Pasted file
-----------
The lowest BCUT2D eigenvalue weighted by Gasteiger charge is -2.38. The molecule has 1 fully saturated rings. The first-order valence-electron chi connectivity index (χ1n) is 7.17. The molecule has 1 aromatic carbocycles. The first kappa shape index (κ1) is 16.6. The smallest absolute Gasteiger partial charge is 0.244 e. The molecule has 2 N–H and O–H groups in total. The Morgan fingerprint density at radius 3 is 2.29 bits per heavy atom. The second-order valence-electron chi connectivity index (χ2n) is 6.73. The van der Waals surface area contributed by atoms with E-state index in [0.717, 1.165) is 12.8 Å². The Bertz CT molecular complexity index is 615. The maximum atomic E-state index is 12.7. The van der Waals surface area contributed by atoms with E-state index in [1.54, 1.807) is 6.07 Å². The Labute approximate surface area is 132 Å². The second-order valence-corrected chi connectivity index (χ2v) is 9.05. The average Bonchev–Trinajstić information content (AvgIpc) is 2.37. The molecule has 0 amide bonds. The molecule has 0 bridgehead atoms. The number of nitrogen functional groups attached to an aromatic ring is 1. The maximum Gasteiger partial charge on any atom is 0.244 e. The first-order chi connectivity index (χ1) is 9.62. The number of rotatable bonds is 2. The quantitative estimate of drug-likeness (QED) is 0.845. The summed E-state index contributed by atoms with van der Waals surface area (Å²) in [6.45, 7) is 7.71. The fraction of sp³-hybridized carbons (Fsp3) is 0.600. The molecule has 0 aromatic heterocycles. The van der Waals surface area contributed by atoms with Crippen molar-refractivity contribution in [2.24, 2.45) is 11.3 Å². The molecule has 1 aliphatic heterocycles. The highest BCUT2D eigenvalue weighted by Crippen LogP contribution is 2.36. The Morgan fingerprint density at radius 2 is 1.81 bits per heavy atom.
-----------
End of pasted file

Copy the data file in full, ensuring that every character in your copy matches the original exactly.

The lowest BCUT2D eigenvalue weighted by Gasteiger charge is -2.38. The molecule has 1 fully saturated rings. The first-order valence-electron chi connectivity index (χ1n) is 7.17. The molecule has 1 aromatic carbocycles. The first kappa shape index (κ1) is 16.6. The smallest absolute Gasteiger partial charge is 0.244 e. The molecule has 2 N–H and O–H groups in total. The Morgan fingerprint density at radius 3 is 2.29 bits per heavy atom. The second-order valence-electron chi connectivity index (χ2n) is 6.73. The van der Waals surface area contributed by atoms with E-state index in [0.717, 1.165) is 12.8 Å². The Bertz CT molecular complexity index is 615. The maximum atomic E-state index is 12.7. The van der Waals surface area contributed by atoms with E-state index in [1.54, 1.807) is 6.07 Å². The Labute approximate surface area is 132 Å². The second-order valence-corrected chi connectivity index (χ2v) is 9.05. The average Bonchev–Trinajstić information content (AvgIpc) is 2.37. The molecule has 0 amide bonds. The molecule has 0 bridgehead atoms. The number of nitrogen functional groups attached to an aromatic ring is 1. The maximum Gasteiger partial charge on any atom is 0.244 e. The first-order chi connectivity index (χ1) is 9.62. The number of rotatable bonds is 2. The quantitative estimate of drug-likeness (QED) is 0.845. The summed E-state index contributed by atoms with van der Waals surface area (Å²) in [6.45, 7) is 7.71. The fraction of sp³-hybridized carbons (Fsp3) is 0.600. The molecule has 0 aromatic heterocycles. The van der Waals surface area contributed by atoms with Crippen molar-refractivity contribution in [2.24, 2.45) is 11.3 Å². The molecule has 1 aliphatic heterocycles. The highest BCUT2D eigenvalue weighted by Crippen LogP contribution is 2.36. The Morgan fingerprint density at radius 2 is 1.81 bits per heavy atom.